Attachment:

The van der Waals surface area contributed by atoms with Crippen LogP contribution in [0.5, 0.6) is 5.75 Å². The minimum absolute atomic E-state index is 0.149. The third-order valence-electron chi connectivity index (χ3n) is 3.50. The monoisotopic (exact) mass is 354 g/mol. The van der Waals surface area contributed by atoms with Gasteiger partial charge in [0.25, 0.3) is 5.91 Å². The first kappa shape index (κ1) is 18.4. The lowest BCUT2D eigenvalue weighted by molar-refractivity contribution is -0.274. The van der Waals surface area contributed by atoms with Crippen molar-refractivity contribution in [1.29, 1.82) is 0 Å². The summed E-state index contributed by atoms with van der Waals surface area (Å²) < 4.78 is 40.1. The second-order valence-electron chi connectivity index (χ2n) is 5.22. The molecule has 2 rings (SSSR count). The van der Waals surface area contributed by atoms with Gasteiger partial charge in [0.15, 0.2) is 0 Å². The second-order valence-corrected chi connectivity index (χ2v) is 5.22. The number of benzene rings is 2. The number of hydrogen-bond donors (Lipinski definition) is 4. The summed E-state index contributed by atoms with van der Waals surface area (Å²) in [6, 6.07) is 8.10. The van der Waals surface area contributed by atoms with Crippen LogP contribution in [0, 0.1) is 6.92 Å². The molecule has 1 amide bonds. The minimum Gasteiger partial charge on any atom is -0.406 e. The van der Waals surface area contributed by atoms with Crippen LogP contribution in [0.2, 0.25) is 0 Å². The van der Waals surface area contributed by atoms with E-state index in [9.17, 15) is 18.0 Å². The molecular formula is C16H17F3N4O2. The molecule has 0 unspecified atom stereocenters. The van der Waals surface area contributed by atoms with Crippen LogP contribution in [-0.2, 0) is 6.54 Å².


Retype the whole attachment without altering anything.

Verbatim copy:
The van der Waals surface area contributed by atoms with Crippen LogP contribution in [0.5, 0.6) is 5.75 Å². The minimum absolute atomic E-state index is 0.149. The third-order valence-electron chi connectivity index (χ3n) is 3.50. The monoisotopic (exact) mass is 354 g/mol. The van der Waals surface area contributed by atoms with Gasteiger partial charge in [0.25, 0.3) is 5.91 Å². The first kappa shape index (κ1) is 18.4. The lowest BCUT2D eigenvalue weighted by molar-refractivity contribution is -0.274. The van der Waals surface area contributed by atoms with Crippen molar-refractivity contribution in [1.29, 1.82) is 0 Å². The summed E-state index contributed by atoms with van der Waals surface area (Å²) < 4.78 is 40.1. The second-order valence-electron chi connectivity index (χ2n) is 5.22. The molecule has 2 rings (SSSR count). The van der Waals surface area contributed by atoms with Gasteiger partial charge in [0.15, 0.2) is 0 Å². The second-order valence-corrected chi connectivity index (χ2v) is 5.22. The number of benzene rings is 2. The number of hydrogen-bond donors (Lipinski definition) is 4. The summed E-state index contributed by atoms with van der Waals surface area (Å²) in [6, 6.07) is 8.10. The van der Waals surface area contributed by atoms with Crippen LogP contribution in [0, 0.1) is 6.92 Å². The molecule has 1 amide bonds. The minimum Gasteiger partial charge on any atom is -0.406 e. The van der Waals surface area contributed by atoms with Crippen LogP contribution in [0.2, 0.25) is 0 Å². The van der Waals surface area contributed by atoms with E-state index in [9.17, 15) is 18.0 Å². The molecular formula is C16H17F3N4O2. The molecule has 0 unspecified atom stereocenters. The van der Waals surface area contributed by atoms with Crippen LogP contribution in [-0.2, 0) is 6.54 Å².